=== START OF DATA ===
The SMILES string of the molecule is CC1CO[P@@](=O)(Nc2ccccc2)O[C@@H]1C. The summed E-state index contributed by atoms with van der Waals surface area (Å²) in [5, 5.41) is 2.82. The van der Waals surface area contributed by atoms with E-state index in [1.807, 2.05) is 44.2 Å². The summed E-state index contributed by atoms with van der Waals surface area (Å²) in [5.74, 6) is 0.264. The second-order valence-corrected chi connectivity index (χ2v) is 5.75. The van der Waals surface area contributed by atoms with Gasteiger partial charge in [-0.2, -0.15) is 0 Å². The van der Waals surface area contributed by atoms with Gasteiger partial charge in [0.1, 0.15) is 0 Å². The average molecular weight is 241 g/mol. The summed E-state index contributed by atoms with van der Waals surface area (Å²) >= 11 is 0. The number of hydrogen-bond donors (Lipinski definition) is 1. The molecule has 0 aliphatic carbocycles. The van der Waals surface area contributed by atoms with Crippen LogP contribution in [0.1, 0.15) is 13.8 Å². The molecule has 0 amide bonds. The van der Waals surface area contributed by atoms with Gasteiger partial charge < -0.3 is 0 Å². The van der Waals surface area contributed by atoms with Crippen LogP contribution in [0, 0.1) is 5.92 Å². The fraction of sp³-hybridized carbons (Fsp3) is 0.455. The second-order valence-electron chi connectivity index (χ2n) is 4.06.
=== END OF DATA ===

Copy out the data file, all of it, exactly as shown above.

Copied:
The SMILES string of the molecule is CC1CO[P@@](=O)(Nc2ccccc2)O[C@@H]1C. The summed E-state index contributed by atoms with van der Waals surface area (Å²) in [5, 5.41) is 2.82. The van der Waals surface area contributed by atoms with E-state index in [1.807, 2.05) is 44.2 Å². The summed E-state index contributed by atoms with van der Waals surface area (Å²) in [5.74, 6) is 0.264. The second-order valence-corrected chi connectivity index (χ2v) is 5.75. The van der Waals surface area contributed by atoms with Gasteiger partial charge in [-0.2, -0.15) is 0 Å². The van der Waals surface area contributed by atoms with Gasteiger partial charge in [0.1, 0.15) is 0 Å². The average molecular weight is 241 g/mol. The summed E-state index contributed by atoms with van der Waals surface area (Å²) >= 11 is 0. The number of hydrogen-bond donors (Lipinski definition) is 1. The molecule has 0 aliphatic carbocycles. The van der Waals surface area contributed by atoms with Crippen LogP contribution in [0.1, 0.15) is 13.8 Å². The molecule has 0 amide bonds. The van der Waals surface area contributed by atoms with Gasteiger partial charge < -0.3 is 0 Å². The van der Waals surface area contributed by atoms with Crippen LogP contribution in [0, 0.1) is 5.92 Å². The fraction of sp³-hybridized carbons (Fsp3) is 0.455. The second-order valence-electron chi connectivity index (χ2n) is 4.06.